• Maid Marion could trick the Sheriff of Nottingham (as in Young Marion's Adventures in Sherwood Forest)
  • Kate Shelley crawled over a wrecked bridge to warn a train that the bridge was down.
  • A big sister could rescue a cat from a tree.
  • A popular student could help a shy student become accepted by the group.

3. The "Crux":

a) Because the heroine is not only courageous but smart, the rescue should be accomplished in some clever, surprising way. For example:

  • In "Sarah's Pickle Jar" (Girls to the Rescue #3 - Hidden Courage) Sarah used a pickle jar to win a court case for her father.
  • In "Lisa and the Lost Letter" (Girls to the Rescue #2 - Lion on the Prowl), Liza wanted to return a valuable letter to Princess Margaret, but had to figure out a way to get past the gatekeeper and the princess' secretary, both of whom wanted a bribe.
  • In "Carla and the Greedy Merchant" (Girls to the Rescue #1 - The Royal Joust), Carla had to come up with a way to trick a greedy merchant who had cheated her father out of his horse and wagon.
  • In "Temper, Temper" (Girls to the Rescue #4 - Fishing for Trouble), Franceska had to come up with a way to trick the crooked farmer who had taken advantage of her brothers and gotten them to work for nothing.
  • In "Kim's Surprise Witness" (Girls to the Rescue #2 - Lion on the Prowl), Kim proved that a greedy landlord had promised not to evict her family when her parents couldn't come up with the money to pay the rent--even though there was not human witness present.

Needless to say, if the main character is clever, then her "rescue" should contain an element of surprise to the reader.

b) However, some of the Girls to the Rescue stories feature courage beyond what anyone thought the main character could do. For example:

Suggest that your students read these stories so they can understand how important it is for Girls to the Rescue main characters to be clever and/or courageous.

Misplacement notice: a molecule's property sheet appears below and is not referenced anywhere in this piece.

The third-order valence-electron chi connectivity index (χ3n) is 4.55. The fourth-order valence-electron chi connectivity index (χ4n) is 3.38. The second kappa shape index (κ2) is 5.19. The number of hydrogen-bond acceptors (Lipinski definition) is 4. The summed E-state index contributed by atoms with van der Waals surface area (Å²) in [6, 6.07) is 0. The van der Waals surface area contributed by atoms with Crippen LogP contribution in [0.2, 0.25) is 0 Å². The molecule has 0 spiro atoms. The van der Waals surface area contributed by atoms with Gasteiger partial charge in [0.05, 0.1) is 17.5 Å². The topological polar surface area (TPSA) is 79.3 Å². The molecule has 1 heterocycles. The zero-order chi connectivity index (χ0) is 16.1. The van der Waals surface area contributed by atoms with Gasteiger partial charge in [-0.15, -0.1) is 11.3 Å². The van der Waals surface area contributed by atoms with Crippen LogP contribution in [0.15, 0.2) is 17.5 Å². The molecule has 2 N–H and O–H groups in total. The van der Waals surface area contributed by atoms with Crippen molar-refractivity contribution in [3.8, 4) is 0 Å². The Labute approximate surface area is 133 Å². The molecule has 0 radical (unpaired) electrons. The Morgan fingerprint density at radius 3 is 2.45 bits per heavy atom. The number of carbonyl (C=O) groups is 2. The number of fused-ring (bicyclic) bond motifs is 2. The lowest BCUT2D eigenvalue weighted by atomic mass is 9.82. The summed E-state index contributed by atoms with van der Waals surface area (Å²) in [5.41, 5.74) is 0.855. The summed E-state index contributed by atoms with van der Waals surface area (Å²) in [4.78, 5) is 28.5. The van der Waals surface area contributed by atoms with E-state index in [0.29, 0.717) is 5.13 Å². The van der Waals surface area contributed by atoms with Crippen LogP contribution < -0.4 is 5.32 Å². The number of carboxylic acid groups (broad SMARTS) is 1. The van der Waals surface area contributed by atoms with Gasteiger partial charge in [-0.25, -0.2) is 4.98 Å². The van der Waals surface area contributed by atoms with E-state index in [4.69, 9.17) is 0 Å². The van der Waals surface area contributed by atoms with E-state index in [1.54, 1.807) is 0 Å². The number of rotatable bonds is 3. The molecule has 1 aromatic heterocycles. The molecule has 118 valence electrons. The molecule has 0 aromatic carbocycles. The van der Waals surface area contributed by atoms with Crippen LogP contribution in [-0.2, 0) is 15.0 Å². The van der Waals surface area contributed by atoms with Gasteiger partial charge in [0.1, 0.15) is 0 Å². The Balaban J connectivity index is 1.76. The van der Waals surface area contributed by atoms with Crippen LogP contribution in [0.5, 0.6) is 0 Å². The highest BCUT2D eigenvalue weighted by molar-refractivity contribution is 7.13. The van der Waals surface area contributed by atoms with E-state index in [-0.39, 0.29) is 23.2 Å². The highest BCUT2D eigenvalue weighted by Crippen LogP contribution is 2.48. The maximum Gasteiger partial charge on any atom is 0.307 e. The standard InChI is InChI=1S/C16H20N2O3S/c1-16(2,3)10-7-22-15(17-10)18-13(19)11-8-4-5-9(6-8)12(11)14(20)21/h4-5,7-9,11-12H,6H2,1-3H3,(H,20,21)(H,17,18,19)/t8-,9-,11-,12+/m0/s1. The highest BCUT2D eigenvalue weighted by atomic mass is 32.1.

4. Suspense: To build suspense, it's important that the main character not make the rescue quickly or easily--otherwise the rescue wouldn't demonstrate her brains and courage. Suggest that your students' main characters use the "rule of three" to build suspense. For example:in "For Love of Sunny" (Girls to the Rescue #1 - The Royal Joust) Princess Meghan has to do kill the giant troll, kill the dragon and then answer three difficult questions to prove herself to the mean queen.

5. Plot Outline: After selecting a main character and a clever or courageous rescue, ask your students to outline a story idea that shows what happens in the story. This is a good stage at which to test whether the key elements outlined above (an appropriate main character, an appropriate rescue, an appropriate crux) have been established.

6. First Draft: When the main elements have been included in the plot summary, your students are ready to write a first draft. Make sure they understand that you expect them to read this draft to friends and/or family for feedback before writing a final draft which takes advantage of constructive criticism they've received.

7. Publication: Here are some fun ways for your students to share their creative work:

  • Ask them to illustrate their stories (or find art or photos from various sources for that purpose. (No use discouraging kids who aren't confident of their artistic skills.)
  • Ask them to read their stories (or perform their stories as "readers' theatre") for a small group of students or for the entire class.
  • Invite parents or another classroom to enjoy the performances.
  • Donate the books your students have made to the school library, so others can enjoy them. (You might want to find an inexpensive way to "bind" the books so they last for more than a few readings.)
"Budding Author"

Picture of The Children's Busy Book

A creative activity by Trish Kuffner

What you'll need:

Paper stapled together with a construction paper cover OR a small notebook with blank pages OR an inexpensive scrapbook OR a three-ring binder with plastic page protectors OR a hand-bound volume

Directions:

Let your child write a story along the bottom of each page and illustrate it with drawings, photos, or cut-out pictures.

© copyright Trish Kuffner from The Children's Busy Book with permission of its publisher Meadowbrook Press.